Matt:  “What’s the 3rd lesson?”

Jordan:  “Lesson #3 – understand the conditions around you before take action.  Connecting DotsMake sure you’re connecting the dots.  Because you were constantly gathering data as you drove, you knew certain options were available.  Even after you made a mistake and over-corrected, you knew you had the option of sliding across the pavement without getting broadsided.  Even though you had only a second or so to decide, you were able to consider multiple options because you were knowledgeable and prepared.”

Matt:  “I’m still a bit confused.   If I’m black, what should I be doing?  Obviously the question doesn’t apply to everyone in the black community, but if we go back to the rioters in Charlotte, which is where we started this conversation, what behavior change should I be considering?”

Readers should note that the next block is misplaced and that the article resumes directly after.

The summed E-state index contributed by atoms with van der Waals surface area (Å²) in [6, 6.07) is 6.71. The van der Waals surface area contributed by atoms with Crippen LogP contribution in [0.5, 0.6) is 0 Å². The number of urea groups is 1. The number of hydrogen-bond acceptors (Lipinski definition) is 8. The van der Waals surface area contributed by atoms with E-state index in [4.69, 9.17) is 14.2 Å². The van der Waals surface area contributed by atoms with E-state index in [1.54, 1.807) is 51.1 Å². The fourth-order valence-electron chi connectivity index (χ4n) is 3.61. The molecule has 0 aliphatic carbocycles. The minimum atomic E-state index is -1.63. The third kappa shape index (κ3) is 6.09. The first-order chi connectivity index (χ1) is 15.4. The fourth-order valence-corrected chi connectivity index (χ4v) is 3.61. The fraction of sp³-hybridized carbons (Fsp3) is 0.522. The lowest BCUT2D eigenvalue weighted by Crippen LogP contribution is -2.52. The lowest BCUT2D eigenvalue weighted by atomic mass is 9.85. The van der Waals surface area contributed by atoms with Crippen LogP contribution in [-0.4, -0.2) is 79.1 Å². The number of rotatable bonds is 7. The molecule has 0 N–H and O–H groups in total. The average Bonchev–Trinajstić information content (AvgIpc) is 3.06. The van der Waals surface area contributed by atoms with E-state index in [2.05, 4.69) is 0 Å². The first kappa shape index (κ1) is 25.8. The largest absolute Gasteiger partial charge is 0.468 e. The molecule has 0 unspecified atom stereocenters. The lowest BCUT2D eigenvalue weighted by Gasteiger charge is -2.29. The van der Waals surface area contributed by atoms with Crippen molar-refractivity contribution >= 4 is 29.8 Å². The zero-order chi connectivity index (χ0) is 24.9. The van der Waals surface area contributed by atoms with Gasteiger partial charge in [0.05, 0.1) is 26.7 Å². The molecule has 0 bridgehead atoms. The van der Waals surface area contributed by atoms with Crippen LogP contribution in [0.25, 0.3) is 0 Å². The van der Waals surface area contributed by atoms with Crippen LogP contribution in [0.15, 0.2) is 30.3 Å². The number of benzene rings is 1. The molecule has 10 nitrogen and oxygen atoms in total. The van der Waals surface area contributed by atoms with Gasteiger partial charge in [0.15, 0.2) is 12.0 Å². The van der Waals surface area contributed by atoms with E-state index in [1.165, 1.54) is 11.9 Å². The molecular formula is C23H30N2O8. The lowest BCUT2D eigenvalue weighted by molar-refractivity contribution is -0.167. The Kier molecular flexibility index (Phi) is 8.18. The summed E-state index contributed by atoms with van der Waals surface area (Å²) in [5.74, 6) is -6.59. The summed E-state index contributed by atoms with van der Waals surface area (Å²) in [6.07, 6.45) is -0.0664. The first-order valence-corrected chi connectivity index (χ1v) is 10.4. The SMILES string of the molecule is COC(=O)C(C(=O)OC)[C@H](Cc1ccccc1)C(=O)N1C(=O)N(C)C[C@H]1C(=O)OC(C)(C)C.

Jordan:  “First, spend your time looking ahead.  It’s OK to glance in the rearview mirror occasionally, but your life lies ahead of you, not behind you.  Second, mirror-clipart_jpgrecognize events will occur that are out of your control.  Blaming someone else for those events might make you feel good but blaming…and especially rioting and damaging other property…does not solve the problem.  Don’t be stupid and make matters worse.  Third, and this may be the most important, take a hard look in the mirror and acknowledge that you and you alone are responsible for how you react to those events.  You cannot blame anyone else for how you react.  Your reaction is your choice.”

(Continued)